NY Water Suppliers Graded During Water Week
Source: 
CCE and CERI

In observance of Water Week, Citizens Campaign for the Environment (CCE) and the Citizens Environmental Research Institute (CERI) issued their fourth annual "report card" evaluation of how water suppliers across New York State have complied with state and federal consumer reporting requirements on the status and condition of drinking water for the year 2002.
"After four years of evaluating these reports, we have observed a marked improvement, overall, by water suppliers with regard to providing consumers with required information about their drinking water. The next big change in reporting will be an increased use of the internet to provide additional information on drinking water by water utilities," stated Sarah Meyland, CCE and CERI executive director. "The importance of a well-educated water consumer cannot be understated when it comes to building and maintaining support for drinking water protection," Meyland added.
Under state and federal law, public water suppliers must provide customers with specific information on drinking water quality including detected contaminants, methods of treatment, sources of water, health advisories, conservation information and system operating statistics.
CCE and CERI graded 101 water suppliers across the state to evaluate their compliance with the New York Annual Water Supply Statement Law and the Federal Safe Drinking Water Act in 2002. Both laws were enacted to enhance consumers right-to-know about drinking water quality, monitoring, stewardship and system operation.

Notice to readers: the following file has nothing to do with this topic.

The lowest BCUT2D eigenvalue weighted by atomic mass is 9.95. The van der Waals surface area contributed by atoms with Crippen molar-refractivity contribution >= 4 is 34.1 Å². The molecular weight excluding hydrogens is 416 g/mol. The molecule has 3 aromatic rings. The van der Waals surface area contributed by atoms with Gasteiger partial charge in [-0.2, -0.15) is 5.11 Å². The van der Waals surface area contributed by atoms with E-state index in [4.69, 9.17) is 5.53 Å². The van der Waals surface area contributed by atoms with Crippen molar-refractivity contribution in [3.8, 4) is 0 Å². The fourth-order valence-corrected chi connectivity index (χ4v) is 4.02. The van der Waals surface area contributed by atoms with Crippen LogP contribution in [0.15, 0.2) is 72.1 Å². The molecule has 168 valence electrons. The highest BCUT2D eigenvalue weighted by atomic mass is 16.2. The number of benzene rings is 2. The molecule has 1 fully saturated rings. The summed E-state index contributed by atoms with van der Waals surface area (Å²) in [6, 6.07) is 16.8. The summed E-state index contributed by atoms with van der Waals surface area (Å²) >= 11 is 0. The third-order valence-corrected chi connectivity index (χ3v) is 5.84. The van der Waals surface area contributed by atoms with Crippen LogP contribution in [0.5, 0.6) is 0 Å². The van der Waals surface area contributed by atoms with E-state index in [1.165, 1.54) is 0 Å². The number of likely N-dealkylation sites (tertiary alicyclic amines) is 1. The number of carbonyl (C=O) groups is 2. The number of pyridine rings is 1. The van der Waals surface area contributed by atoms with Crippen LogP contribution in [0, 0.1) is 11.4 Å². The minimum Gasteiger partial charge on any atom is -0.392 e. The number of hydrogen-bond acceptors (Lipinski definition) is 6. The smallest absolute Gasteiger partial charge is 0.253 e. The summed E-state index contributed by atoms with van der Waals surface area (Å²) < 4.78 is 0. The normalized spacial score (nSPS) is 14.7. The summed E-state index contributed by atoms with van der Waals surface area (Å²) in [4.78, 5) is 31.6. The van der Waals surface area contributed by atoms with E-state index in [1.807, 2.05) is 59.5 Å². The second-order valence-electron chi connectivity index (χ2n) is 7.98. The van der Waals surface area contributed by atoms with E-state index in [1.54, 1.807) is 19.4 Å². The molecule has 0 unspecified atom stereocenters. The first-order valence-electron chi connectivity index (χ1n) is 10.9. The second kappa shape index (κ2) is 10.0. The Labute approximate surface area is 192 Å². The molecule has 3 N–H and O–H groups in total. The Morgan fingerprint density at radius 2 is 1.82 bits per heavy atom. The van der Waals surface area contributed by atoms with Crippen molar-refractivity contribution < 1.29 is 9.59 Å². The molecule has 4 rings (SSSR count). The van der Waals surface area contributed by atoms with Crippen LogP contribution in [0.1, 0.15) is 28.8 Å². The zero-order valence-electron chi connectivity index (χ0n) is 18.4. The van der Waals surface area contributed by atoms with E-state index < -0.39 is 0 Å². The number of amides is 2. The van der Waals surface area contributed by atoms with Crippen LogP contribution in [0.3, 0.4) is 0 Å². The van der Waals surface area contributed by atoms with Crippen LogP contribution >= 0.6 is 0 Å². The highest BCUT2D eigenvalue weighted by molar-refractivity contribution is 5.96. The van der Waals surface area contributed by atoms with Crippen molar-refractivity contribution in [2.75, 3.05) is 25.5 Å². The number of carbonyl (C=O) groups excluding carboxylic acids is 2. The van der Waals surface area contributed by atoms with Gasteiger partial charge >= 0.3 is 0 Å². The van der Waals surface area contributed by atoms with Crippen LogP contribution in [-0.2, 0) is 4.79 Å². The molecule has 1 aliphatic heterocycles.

Water suppliers are required to deliver the Annual Water Supply Statements to customers by May 31st of each year, based on data from the preceding year (2001). The water quality reports for 2002 were graded based on 23 specific criteria for water supply systems with over 1,000 customers and 17 criteria for those with less than 1,000.
The water supplier with the most outstanding publication continues to be the report from New York City’s Department of Environmental Protection. "Since their first report, New York City has set the standard for excellence. They provide a report that is full of useful and educational information, with easily understood charts and pictures, that goes well beyond just meeting the minimum information required by the law," said Meyland.
Other water suppliers receiving outstanding recognition included: The Village of Lowville, the Village of Hudson Falls, the Village of Hoosick Falls, the Village of Cobleskill, and Lake Place Village.
The evaluation, entitled Annual Water Quality Reports: A Report Card for the 2002 New York State Annual Water Supply Statements, is available from CCE and CERI upon request. It is also available on the Internet at www.citizenscampaign.org under "Drinking Water Report Card".
CCE is an 80,000 member, not-for-profit advocacy organization working for the protection of public health and the natural environment in New York and Connecticut.
CERI is an educational research and education organization with a mission to advance prudent environmental practices and policies utilizing sound science.

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